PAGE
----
Presentation Title

The Relationship of Social-Emotional Learning and Self-Advocacy for Students with Disabilities

Location

Online - Session 6E

Start Date

4-21-2021 6:40 PM

Major Field of Study

Education

Student Type

Graduate

Faculty Mentor(s)

Matthew Davis, PhD and Zoee Bartholomew, EdD

Presentation Format

Oral Presentation

Abstract/Description

The purpose of this research was to understand how teachers’ knowledge and practice of social-emotional learning (SEL) in the classroom correlates to feelings of empowerment and “participation” in school settings for students with disabilities. Research has shown that SEL interventions for students has correlated with positive school outcomes including social acceptance, problem solving skills, stress management, and academic success (Feuerborn & Tyre, 2009); and that emotional support and instructional management are both very important aspects of creating a positive classroom environment for students (Hughes & Koplan, 2018). This study included interviews with a sample of six participants, composed of four individuals within the field of education and two parents of students with disabilities. Interviews with participants revealed the importance of building intrinsic motivation to do well, that the quality of relationship between teacher and student leads students with disabilities to be more likely to take academic risks, and how the behavioral aptitude available through SEL creates the conditions for students with disabilities to feel like they are “fitting in.” The findings of this research have implications for teachers’ practice in developing meaningful connections with their students to increase self-confidence, student participation, and intrinsic strengths.

Keywords: social-emotional learning, SEL, students with disabilities, self-confidence, empowerment, acceptance, classroom participation, classroom environment, student participation, intrinsic motivation

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Apr 21st, 6:40 PM

The Relationship of Social-Emotional Learning and Self-Advocacy for Students with Disabilities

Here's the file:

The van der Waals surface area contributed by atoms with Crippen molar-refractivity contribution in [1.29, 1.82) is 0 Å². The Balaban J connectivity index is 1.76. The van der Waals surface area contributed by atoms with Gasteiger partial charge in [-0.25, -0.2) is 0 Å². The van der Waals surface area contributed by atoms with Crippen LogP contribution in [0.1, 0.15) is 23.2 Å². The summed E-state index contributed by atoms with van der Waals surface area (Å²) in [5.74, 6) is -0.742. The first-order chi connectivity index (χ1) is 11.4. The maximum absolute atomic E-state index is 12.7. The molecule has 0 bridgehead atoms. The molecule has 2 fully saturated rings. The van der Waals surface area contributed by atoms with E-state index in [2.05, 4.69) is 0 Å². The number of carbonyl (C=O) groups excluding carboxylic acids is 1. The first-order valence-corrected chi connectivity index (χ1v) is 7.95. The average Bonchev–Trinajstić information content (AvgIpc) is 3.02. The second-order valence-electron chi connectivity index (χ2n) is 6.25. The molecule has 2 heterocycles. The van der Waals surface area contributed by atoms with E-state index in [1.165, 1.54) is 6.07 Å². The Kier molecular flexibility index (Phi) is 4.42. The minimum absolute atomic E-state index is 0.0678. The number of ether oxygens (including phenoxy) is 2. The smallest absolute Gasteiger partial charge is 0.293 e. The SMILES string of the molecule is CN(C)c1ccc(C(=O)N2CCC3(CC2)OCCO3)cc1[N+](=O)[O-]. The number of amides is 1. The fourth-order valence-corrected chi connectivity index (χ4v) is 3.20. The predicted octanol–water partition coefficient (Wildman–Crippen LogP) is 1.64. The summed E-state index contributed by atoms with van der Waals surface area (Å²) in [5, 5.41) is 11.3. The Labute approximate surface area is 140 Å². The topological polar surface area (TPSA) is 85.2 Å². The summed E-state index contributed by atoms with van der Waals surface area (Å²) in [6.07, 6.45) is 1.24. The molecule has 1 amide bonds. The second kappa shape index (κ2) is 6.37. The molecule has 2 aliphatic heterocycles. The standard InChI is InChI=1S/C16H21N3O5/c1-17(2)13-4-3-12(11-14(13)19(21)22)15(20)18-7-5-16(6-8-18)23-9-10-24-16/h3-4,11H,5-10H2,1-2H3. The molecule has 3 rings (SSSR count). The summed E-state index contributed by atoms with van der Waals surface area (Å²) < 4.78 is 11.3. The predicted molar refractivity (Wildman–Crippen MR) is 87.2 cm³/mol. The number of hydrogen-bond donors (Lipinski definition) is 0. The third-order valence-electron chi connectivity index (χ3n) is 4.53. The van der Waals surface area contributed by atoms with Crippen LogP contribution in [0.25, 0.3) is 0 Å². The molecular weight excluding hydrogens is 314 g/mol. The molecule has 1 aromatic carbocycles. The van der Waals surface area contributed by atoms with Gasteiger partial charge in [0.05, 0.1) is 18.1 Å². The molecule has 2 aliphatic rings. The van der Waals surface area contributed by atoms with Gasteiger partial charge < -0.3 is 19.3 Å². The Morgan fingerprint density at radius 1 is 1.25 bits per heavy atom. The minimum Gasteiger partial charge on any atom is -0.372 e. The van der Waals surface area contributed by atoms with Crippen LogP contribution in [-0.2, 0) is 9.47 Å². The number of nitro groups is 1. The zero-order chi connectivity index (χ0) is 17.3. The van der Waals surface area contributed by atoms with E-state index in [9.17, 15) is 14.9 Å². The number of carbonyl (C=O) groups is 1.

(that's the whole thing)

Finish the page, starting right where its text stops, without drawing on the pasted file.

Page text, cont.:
Online - Session 6E

The purpose of this research was to understand how teachers’ knowledge and practice of social-emotional learning (SEL) in the classroom correlates to feelings of empowerment and “participation” in school settings for students with disabilities. Research has shown that SEL interventions for students has correlated with positive school outcomes including social acceptance, problem solving skills, stress management, and academic success (Feuerborn & Tyre, 2009); and that emotional support and instructional management are both very important aspects of creating a positive classroom environment for students (Hughes & Koplan, 2018). This study included interviews with a sample of six participants, composed of four individuals within the field of education and two parents of students with disabilities. Interviews with participants revealed the importance of building intrinsic motivation to do well, that the quality of relationship between teacher and student leads students with disabilities to be more likely to take academic risks, and how the behavioral aptitude available through SEL creates the conditions for students with disabilities to feel like they are “fitting in.” The findings of this research have implications for teachers’ practice in developing meaningful connections with their students to increase self-confidence, student participation, and intrinsic strengths.

Keywords: social-emotional learning, SEL, students with disabilities, self-confidence, empowerment, acceptance, classroom participation, classroom environment, student participation, intrinsic motivation